“Anyone who contributes to the opioid epidemic plaguing this nation should expect to be targeted by our law enforcement partners and held accountable,” Cohran said.

The indictment alleges that in 2015 Orusa prescribed what is known as "The Holy Trinity" of drugs which contains oxymorphone, Soma which is a muscle relaxer and alprazolam, an anti-anxiety drug. The combination is potentially dangerous and, in fact, according to the indictment, the patient who took the combination of drugs overdosed as a result.

The indictment alleges another patient overdosed on heroin in the waiting room of the doctor's office after being prescribed oxycodone and other "Schedule II drugs" which have a high potential for abuse. Orusa wrote almost 2,500 prescriptions for Schedule II drugs between July and August 2018, authorities said.

The pattern was so bad, they said, that on the same day this past September that the state of Tennessee revoked his pain management certificate, Orusa wrote 12,754 Schedule II controlled substance prescriptions.

The government also alleges that Orusa defrauded health insurance benefit providers such as Medicare and that he transferred money to disguise "the nature of the unlawful activity."

“The arrest of Dr. Orusa should serve as a warning to all doctors who fail to practice medicine in an ethical and responsible manner,” Special Agent in Charge D. Christopher Evans of the Drug Enforcement Administration’s (DEA) Louisville Field Division, which oversees DEA activity throughout Kentucky, Tennessee and West Virginia, said in a statement.

“The men and women of DEA are committed to using every available resource to stop the flow of drugs into our communities, especially when the drug dealer is a physician.”

Orusa has not responded to ABC News' request for comment.

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Rawpixel/iStock(NEW YORK) -- A Chicago couple who previously suffered two miscarriages recently welcomed a healthy baby boy thanks to a breakthrough new fertility test which helps women struggling with achieving a successful pregnancy by examining the mother's DNA.

The test is offering new hope to many family's struggling to conceive.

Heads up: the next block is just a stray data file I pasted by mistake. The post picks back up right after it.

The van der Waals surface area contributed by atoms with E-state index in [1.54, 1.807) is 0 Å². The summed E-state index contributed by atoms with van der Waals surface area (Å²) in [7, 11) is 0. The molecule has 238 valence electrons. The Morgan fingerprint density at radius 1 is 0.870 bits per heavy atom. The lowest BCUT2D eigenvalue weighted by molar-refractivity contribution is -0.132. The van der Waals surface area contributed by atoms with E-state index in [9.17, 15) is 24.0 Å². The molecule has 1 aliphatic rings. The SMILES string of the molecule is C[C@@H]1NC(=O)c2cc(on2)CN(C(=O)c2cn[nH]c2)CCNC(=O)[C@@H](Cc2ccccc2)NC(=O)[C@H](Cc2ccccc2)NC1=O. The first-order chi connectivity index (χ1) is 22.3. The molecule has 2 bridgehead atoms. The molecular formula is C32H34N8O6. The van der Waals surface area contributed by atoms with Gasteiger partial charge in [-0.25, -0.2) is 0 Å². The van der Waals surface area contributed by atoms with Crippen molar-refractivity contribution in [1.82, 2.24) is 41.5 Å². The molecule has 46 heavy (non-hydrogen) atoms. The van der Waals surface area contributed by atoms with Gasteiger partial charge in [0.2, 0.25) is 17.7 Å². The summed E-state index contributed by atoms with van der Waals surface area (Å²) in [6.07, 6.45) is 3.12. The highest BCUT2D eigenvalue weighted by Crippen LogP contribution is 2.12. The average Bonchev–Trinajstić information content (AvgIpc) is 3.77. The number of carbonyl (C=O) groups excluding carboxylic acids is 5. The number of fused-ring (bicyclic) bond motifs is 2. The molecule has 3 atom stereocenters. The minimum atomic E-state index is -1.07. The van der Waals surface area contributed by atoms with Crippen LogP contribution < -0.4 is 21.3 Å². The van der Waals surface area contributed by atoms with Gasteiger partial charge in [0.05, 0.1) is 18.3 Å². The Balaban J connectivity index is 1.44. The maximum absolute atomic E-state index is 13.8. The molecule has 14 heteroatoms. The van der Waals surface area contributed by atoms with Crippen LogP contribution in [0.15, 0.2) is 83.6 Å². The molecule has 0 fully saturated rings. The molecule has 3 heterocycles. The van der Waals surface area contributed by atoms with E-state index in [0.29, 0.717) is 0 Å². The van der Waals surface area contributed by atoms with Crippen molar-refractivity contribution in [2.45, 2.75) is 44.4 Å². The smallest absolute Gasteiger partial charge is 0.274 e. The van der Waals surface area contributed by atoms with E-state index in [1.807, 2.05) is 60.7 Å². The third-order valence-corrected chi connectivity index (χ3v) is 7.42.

Carolyn Bilson and Tim O'Brien met three years ago, and say it was love at first sight.

"Literally a month later we knew, we wanted to have children," Bilson told ABC News' Good Morning America.

But after two miscarriages, Bilson, then pushing 40, said the couple sought help from a fertility specialist in Chicago who recommended in vitro fertilization.

Their first attempt at IVF, however, failed too, according to Bilson.

"I think it was just so devastating, because we didn't anticipate that," she said. "We thought the hard part would be getting pregnant, not staying pregnant."

O'Brien added that the most "frustrating thing" was that "you didn't learn anything from the previous miscarriage. So, there wasn't, 'What could we do differently?'"

The couple then learned about a new way to tailor fertility treatments specifically to the DNA of the mother, using a test that can help couples figure out the perfect time for conception, based on that DNA.

The Endometrial Receptivity Test uses a tissue sample to look at 238 genes to find out the optimum time for conception, thus increasing the couple's chance to conceive.

For Bilson, that time is two days later than the average woman.

Dr. Ilan Tur-Kaspa, an OB-GYN and the director of Chicago's Institute for Human Reproduction, described the process as "personalized medicine."

"This is what we are trying to do here by personalized medicine," Tur-Kaspa said, adding that you can "make sure" that "the uterus is ready, and optimize a time for implantation."

The result: Their beautiful baby Westley, who is now nine months old.

"We're so lucky," Bilson said. "We're so blessed."

OB-GYN Dr. Jessica Shepherd told GMA that this breakthrough new treatment is very exciting to the medical community because it offers another avenue for women who have recurrent miscarriages to potentially get pregnant, when it is something they never thought they could look forward to.

The new technique works by having a doctor take a sample of the women's endometrial tissue, which you can get DNA from, and from that DNA you can tell what part of the cycle is prime time to take the fertilized egg and implant it via IVF, Shepherd added.

Shepherd said that the ideal candidates are women who have had three or more miscarriages or women over 40, but emphasized that the test is not for everyone and infertility is a spectrum.

One risk of the procedure many women may not take into account is the emotional effects of it not working and you still miscarrying, Shepherd said. It is a new process and important to go over the risks of the procedure -- which can vary per person -- with your health care provider.